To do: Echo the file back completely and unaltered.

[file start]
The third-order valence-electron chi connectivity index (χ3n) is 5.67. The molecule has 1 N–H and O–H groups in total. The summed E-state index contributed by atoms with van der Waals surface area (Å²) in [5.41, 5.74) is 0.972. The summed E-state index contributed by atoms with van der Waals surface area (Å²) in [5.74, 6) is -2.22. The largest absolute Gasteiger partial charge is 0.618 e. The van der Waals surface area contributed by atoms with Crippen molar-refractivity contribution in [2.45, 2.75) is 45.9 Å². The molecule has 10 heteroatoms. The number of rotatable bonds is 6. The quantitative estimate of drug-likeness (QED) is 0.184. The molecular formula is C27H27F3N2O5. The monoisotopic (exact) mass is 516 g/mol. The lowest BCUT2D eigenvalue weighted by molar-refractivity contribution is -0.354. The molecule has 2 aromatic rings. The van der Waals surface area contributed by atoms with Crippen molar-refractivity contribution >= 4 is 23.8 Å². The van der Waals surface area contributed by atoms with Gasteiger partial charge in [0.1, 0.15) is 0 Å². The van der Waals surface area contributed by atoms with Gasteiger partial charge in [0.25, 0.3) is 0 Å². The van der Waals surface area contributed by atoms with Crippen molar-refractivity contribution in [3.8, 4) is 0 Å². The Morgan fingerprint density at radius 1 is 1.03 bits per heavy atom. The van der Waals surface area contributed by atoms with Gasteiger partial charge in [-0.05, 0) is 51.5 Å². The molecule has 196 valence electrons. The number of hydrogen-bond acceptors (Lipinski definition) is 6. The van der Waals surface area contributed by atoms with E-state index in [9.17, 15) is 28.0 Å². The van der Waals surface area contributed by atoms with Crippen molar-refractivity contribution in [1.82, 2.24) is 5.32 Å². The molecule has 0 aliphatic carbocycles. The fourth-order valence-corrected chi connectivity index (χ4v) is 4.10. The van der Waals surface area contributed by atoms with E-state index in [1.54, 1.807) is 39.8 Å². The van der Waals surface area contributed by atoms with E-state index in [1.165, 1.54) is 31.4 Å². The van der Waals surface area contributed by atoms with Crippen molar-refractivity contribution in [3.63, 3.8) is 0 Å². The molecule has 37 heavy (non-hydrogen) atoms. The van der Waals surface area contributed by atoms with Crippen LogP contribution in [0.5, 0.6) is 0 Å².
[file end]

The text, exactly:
The third-order valence-electron chi connectivity index (χ3n) is 5.67. The molecule has 1 N–H and O–H groups in total. The summed E-state index contributed by atoms with van der Waals surface area (Å²) in [5.41, 5.74) is 0.972. The summed E-state index contributed by atoms with van der Waals surface area (Å²) in [5.74, 6) is -2.22. The largest absolute Gasteiger partial charge is 0.618 e. The van der Waals surface area contributed by atoms with Crippen molar-refractivity contribution in [2.45, 2.75) is 45.9 Å². The molecule has 10 heteroatoms. The number of rotatable bonds is 6. The quantitative estimate of drug-likeness (QED) is 0.184. The molecular formula is C27H27F3N2O5. The monoisotopic (exact) mass is 516 g/mol. The lowest BCUT2D eigenvalue weighted by molar-refractivity contribution is -0.354. The molecule has 2 aromatic rings. The van der Waals surface area contributed by atoms with Crippen molar-refractivity contribution >= 4 is 23.8 Å². The van der Waals surface area contributed by atoms with Gasteiger partial charge in [0.1, 0.15) is 0 Å². The van der Waals surface area contributed by atoms with Gasteiger partial charge in [0.25, 0.3) is 0 Å². The van der Waals surface area contributed by atoms with Crippen molar-refractivity contribution in [3.8, 4) is 0 Å². The Morgan fingerprint density at radius 1 is 1.03 bits per heavy atom. The van der Waals surface area contributed by atoms with Gasteiger partial charge in [-0.05, 0) is 51.5 Å². The molecule has 196 valence electrons. The number of hydrogen-bond acceptors (Lipinski definition) is 6. The van der Waals surface area contributed by atoms with E-state index in [9.17, 15) is 28.0 Å². The van der Waals surface area contributed by atoms with Crippen molar-refractivity contribution in [1.82, 2.24) is 5.32 Å². The molecule has 0 aliphatic carbocycles. The fourth-order valence-corrected chi connectivity index (χ4v) is 4.10. The van der Waals surface area contributed by atoms with E-state index in [1.54, 1.807) is 39.8 Å². The van der Waals surface area contributed by atoms with E-state index in [1.165, 1.54) is 31.4 Å². The van der Waals surface area contributed by atoms with Crippen molar-refractivity contribution in [3.63, 3.8) is 0 Å². The molecule has 37 heavy (non-hydrogen) atoms. The van der Waals surface area contributed by atoms with Crippen LogP contribution in [0.5, 0.6) is 0 Å².